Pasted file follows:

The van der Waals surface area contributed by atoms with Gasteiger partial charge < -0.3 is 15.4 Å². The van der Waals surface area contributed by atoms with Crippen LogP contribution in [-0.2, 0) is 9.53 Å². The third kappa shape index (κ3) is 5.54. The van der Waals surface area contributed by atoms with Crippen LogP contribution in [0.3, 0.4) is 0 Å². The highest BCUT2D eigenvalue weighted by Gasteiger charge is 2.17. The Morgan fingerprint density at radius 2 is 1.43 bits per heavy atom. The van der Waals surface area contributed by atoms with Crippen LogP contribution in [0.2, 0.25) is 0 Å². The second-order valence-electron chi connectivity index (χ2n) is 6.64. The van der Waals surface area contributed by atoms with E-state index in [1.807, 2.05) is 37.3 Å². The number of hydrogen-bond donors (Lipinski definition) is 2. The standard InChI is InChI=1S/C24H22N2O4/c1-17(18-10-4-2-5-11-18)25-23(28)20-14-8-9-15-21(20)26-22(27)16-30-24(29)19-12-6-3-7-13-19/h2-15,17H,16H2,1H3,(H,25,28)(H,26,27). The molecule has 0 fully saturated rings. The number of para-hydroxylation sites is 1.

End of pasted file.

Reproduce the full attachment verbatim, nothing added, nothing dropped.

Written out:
The van der Waals surface area contributed by atoms with Gasteiger partial charge < -0.3 is 15.4 Å². The van der Waals surface area contributed by atoms with Crippen LogP contribution in [-0.2, 0) is 9.53 Å². The third kappa shape index (κ3) is 5.54. The van der Waals surface area contributed by atoms with Crippen LogP contribution in [0.3, 0.4) is 0 Å². The highest BCUT2D eigenvalue weighted by Gasteiger charge is 2.17. The Morgan fingerprint density at radius 2 is 1.43 bits per heavy atom. The van der Waals surface area contributed by atoms with Crippen LogP contribution in [0.2, 0.25) is 0 Å². The second-order valence-electron chi connectivity index (χ2n) is 6.64. The van der Waals surface area contributed by atoms with E-state index in [1.807, 2.05) is 37.3 Å². The number of hydrogen-bond donors (Lipinski definition) is 2. The standard InChI is InChI=1S/C24H22N2O4/c1-17(18-10-4-2-5-11-18)25-23(28)20-14-8-9-15-21(20)26-22(27)16-30-24(29)19-12-6-3-7-13-19/h2-15,17H,16H2,1H3,(H,25,28)(H,26,27). The molecule has 0 fully saturated rings. The number of para-hydroxylation sites is 1.